My son has a fascination with pirates and I told him that I knew of a place where pirates once lived. On the Pamlico River, lies the small town of Bath which once used to be home to North Carolina’s most famous pirate, Blackbeard. Founded in 1705, Bath is NC’s oldest town and its first port of entry. Once a bustling town, it is now a small town of just around 250 people. The days of pirates roaming the town, Indians fighting over tracts of land, and political infighting has since died, but the history of the town still remains.
The town itself is actually very small, only one square mile and most of that is water. At the corner of Carteret Street and Main Street is the Bath Historical Visitor Center. It is here that we got a walking map of the area and set out to learn a little history of NC’s oldest town. Our first stop was the Van Der Veer House, which is located next to the Visitor’s Center on Main Street. This house was built in 1790 and is now open to the public. Visitors can take a self-guided tour through the house whose rooms are covered with exhibits that tell the history of Bath.
We walked down Main Street where it meets Craven Street. Near the intersection stands the St. Thomas Episcopal Church. The church which was built in 1734 is the oldest church building in North Carolina. A modest brick building containing about twenty pews and some more seating on the upper level, the church still serves an active congregation. The church is open to the public and visitors are free to come and tour the church at their leisure. The church owns a few artifacts that date back to the time of King George II. A silver candelabra given by the king in 1740 and a silver chalice given by the Bishop of London in 1738 are just a couple of items that have been part of the church since the 1700’s. The church also purchased a bell through a fund set up by Queen Anne to support poorer parishes. The bell, now known as Queen Anne’s Bell, was cast in 1750, making it eighteen years older than the Liberty Bell.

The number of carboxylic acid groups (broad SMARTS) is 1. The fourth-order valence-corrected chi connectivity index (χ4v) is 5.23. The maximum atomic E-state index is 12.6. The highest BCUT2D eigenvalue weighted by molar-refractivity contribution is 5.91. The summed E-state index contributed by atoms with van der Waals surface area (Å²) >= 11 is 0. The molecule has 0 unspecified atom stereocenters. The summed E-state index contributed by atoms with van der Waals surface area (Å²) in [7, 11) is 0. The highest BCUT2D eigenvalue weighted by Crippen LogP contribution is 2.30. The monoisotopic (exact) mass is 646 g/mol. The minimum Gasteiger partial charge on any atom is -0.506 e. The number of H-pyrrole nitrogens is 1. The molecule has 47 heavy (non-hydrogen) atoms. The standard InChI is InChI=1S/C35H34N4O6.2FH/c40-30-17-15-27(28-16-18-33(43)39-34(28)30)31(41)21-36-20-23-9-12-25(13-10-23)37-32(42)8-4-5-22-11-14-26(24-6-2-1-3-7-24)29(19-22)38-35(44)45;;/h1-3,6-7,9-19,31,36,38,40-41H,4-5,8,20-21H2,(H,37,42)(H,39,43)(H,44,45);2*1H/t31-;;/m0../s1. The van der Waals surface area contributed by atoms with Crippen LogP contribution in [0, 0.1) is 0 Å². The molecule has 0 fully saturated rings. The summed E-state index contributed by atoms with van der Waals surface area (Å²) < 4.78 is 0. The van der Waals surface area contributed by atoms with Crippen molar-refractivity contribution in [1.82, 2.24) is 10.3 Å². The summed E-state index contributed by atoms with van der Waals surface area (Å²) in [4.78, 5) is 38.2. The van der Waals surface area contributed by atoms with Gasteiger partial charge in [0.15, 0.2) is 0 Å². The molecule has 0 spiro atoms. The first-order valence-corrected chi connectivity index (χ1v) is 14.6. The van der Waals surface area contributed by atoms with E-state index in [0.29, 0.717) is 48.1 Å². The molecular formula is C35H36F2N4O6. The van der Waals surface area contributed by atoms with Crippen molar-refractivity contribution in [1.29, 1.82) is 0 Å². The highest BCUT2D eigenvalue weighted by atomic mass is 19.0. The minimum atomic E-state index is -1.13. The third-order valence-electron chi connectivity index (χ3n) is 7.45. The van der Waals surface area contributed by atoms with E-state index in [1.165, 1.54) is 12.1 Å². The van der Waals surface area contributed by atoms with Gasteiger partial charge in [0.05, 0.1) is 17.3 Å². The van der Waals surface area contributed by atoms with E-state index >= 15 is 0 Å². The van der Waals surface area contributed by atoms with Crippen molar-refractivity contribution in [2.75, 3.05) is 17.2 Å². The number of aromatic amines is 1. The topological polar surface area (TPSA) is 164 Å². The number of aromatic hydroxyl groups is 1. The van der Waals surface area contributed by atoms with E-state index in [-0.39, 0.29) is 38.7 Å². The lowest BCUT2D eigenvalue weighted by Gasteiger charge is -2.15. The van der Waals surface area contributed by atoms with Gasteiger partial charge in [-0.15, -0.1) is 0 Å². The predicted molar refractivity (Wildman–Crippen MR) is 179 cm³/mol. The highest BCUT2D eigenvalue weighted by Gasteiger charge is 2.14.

We walked down Main Street towards the waterfront. Front Street contains many historical homes, two of which are opened to the public for guided tours for a small fee. The Bonner House and the Palmer-Marsh House both date back to the 1800’s. A little section of woods in front of the Bonner House near the water is known as Bonner’s Point. My son and I spent some time here along the water. It was a great place to goof off, laugh, and just enjoy the beauty of the water.
My son wanted to know where the pirates lived. As we stood on Bonner’s Point, I told him to look out across the water and the small tract of land to the left of the bay is where the infamous Blackbeard, also known as Edward Teach, once lived. The tract of land is known as Plum Point and there are foundation ruins of an ancient house once belonging to Blackbeard. The area has become famous among treasure hunters hoping to uncover some of the pirate’s booty.
Bath is steeped in history ranging from pirates to Indians. Stories of Blackbeard abound in this small town on the Pamlico River. While the wild parties and hard drinking have long since died, Bath is now a tourist destination and weekend getaway for many NC natives.